Many years ago when I was still in my old parishes I took a Christingle service. We always had Christingle on Christmas Eve and it was always very popular. Parents wanted their children to hear the real meaning of Christmas and they wanted them to hear it from the vicar in church. If the vicar was prepared to entertain their kids on Christmas Eve when they were as high as kites, most parents thought that was a brilliant idea. And everybody wanted to join in singing “Away in a manger” by candlelight. It was a high spot of Christmas for quite a few people.
All those of you who have been to a Christingle will know that although it’s a service which everybody enjoys, it’s really a service for children. So I was a little concerned when a rather dishevelled man came in about three minute before the start, took off his shoes and socks and started to warm his feet in front of the gas fire. These days strange men wandering in to children’s services are inevitably regarded with a certain amount of suspicion. I went across to talk to him but he wasn’t in a mood for a chat so I started the service anyway.
He sat there throughout the service with his feet to the fire and his back to me. Even when the children came forward to receive their Christingles and they were all standing in the aisles he didn’t want to move. He sat there as families left and he sat there as people all around him chatted. It was obvious that he would have stayed there all night so I had a word with a big strapping soldier on leave and asked if he would mind coming with me if I offered to take the chap to the shelter in Lincoln. It was OK by him so I thought I’d solved the problem.
Except that the man didn’t want to go.
By this time all the children had gone but there were a lot of adults left in church, bless their hearts, because they didn’t want to leave me on my own with the man but I really hadn’t got a clue what to do next. I’m a single woman living alone and I didn’t want to take him home with me. I knew the churchwardens wouldn’t agree to leaving the man in church and nobody seemed to have any ideas at all. Stalemate.
Then one of the men stepped forward and I was a bit surprised that he was in his shirt sleeves. He’d taken off his jacket and he put it around the stranger’s shoulders saying, “That’ll keep you warm and there’s some cash in the pocket too.” Then the floodgates opened and the pockets were filled with rather crackly gifts but after a few gifts the chap stopped us giving him more saying he’d got enough now. He’d probably been given about £70 to £80 which is hardly a fortune.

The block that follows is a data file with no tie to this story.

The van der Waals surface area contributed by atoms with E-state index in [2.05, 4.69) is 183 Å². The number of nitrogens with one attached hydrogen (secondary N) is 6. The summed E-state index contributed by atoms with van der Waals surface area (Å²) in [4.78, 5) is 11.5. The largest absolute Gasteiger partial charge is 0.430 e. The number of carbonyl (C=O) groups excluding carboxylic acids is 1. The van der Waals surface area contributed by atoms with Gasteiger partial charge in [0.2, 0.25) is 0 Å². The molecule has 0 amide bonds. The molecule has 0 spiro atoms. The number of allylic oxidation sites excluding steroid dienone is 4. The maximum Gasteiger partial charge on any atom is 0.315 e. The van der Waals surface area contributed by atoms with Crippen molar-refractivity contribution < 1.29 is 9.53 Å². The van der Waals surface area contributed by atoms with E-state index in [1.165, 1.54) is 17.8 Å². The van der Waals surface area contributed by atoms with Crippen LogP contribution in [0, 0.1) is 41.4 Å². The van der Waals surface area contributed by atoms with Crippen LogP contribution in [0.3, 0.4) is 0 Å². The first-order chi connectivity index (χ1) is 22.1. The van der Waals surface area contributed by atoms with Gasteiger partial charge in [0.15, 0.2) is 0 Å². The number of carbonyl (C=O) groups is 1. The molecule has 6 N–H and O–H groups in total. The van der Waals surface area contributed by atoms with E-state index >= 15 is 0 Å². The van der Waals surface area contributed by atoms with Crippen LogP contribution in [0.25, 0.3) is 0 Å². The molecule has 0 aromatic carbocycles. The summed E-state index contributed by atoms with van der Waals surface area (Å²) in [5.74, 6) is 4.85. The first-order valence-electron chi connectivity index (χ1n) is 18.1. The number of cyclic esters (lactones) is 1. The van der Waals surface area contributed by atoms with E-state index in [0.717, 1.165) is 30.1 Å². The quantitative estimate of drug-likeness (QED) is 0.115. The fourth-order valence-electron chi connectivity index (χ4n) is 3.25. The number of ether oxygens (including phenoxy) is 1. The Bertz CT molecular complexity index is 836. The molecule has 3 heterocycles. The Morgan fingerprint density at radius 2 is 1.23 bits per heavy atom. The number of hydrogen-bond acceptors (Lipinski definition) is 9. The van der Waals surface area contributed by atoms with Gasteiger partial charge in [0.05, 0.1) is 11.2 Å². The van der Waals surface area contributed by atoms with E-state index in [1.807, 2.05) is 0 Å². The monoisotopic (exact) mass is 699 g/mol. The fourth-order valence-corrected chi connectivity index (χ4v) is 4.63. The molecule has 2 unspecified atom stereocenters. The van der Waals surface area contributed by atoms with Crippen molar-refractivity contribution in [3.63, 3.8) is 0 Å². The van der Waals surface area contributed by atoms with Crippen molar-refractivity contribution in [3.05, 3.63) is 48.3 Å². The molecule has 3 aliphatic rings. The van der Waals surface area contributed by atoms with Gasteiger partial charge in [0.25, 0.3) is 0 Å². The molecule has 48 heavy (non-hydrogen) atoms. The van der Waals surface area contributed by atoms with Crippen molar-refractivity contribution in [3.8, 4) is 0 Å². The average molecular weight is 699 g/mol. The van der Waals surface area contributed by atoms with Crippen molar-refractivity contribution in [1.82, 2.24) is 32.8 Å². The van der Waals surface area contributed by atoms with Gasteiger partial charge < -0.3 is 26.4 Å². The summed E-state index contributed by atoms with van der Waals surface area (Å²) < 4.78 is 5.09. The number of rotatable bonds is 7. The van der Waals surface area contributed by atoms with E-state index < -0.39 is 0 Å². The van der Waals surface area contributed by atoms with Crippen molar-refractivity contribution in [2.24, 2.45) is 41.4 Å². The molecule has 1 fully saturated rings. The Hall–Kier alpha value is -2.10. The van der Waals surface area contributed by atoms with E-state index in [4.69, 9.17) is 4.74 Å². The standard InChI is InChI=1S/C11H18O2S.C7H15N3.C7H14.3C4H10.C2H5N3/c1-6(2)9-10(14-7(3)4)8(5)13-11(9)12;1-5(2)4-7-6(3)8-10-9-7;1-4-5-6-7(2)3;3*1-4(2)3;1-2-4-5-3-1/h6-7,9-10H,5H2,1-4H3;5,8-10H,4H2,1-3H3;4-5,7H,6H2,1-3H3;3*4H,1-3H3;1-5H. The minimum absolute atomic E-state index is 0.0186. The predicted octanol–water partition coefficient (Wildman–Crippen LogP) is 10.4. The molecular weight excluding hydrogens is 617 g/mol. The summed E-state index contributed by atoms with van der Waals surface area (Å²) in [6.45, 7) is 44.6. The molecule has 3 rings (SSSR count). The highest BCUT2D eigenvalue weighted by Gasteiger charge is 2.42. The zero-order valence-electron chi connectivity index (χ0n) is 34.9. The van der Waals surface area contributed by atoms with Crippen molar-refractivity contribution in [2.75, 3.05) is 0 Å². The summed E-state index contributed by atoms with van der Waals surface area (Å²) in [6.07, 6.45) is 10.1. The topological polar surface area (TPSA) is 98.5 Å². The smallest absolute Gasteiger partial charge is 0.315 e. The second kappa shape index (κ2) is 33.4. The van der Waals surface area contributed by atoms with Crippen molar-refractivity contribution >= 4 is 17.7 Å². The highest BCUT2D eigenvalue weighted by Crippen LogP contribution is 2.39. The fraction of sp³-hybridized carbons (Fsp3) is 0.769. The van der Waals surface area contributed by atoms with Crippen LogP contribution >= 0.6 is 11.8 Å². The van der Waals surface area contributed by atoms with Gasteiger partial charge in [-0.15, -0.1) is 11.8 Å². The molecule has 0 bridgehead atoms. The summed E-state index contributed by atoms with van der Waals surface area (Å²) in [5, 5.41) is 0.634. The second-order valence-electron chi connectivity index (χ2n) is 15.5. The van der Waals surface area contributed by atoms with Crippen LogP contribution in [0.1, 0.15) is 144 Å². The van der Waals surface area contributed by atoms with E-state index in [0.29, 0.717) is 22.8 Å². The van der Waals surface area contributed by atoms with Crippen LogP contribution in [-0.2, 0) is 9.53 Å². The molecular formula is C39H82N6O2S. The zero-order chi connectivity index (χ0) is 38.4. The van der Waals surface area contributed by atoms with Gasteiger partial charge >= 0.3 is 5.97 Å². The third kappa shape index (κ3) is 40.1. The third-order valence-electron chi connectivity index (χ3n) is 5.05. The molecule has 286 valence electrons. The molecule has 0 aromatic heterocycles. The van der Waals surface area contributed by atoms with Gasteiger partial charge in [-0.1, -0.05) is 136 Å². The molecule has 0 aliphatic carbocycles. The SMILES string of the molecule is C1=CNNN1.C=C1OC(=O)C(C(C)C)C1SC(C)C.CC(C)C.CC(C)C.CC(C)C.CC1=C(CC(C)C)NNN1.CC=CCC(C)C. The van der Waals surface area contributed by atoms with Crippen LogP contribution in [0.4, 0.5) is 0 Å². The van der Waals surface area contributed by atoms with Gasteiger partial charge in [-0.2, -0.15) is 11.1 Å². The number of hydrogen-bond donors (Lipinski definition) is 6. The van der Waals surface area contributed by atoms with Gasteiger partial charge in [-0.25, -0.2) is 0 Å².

Somehow, though, the atmosphere relaxed. One or two more people left the church and a woman prison officer had a word with the man and then took him home with her to have some hot soup. Another man had a word and discovered that the man didn’t want to go to Lincoln but he’d got friends in Scunthorpe so he arranged to take him. I breathed a sigh of relief, bade farewell to the stragglers and went home.
But the memory of that night will never leave me for that night I think I met a prophet. Prophets aren’t fortune tellers. They’re not really into predicting the future. What prophets do is to make us look at the present and see it for what it really is and more important make us see ourselves for what we really are.
We’d all gone to church that night to celebrate the birth of Christ. We were all good Christian folk and I’m pretty sure that all of us had made our charitable donations in the run up to Christmas. We’d all heard the bidding prayer which reminded us that because this of all things would rejoice his heart, we should remember, in his name, the poor and helpless, the cold, the hungry, and the oppressed; the sick and them that mourn, the lonely and the unloved.
We’d all heard that and we thought we were all good Christian people. We’d done our bit and there are systems and charities in place to care for everybody. It took a stranger to remind us that Christ did not come to bring systems but to bring love. The stranger reminded us whilst Christ loves all humanity he also loves each human and asks us to love and care in his name. He was pretty low down in the social heap but he had friends and he had preferences even if it was just to go to Scunthorpe not Lincoln and no, I didn’t know what was best for him
John the Baptist was a prophet in the wilderness of Judaea. May we recognise God’s prophets wherever we find them.
(I'm linking with Tracing Rainbows Pause in Advent. Sorry I didn't post anything last week.)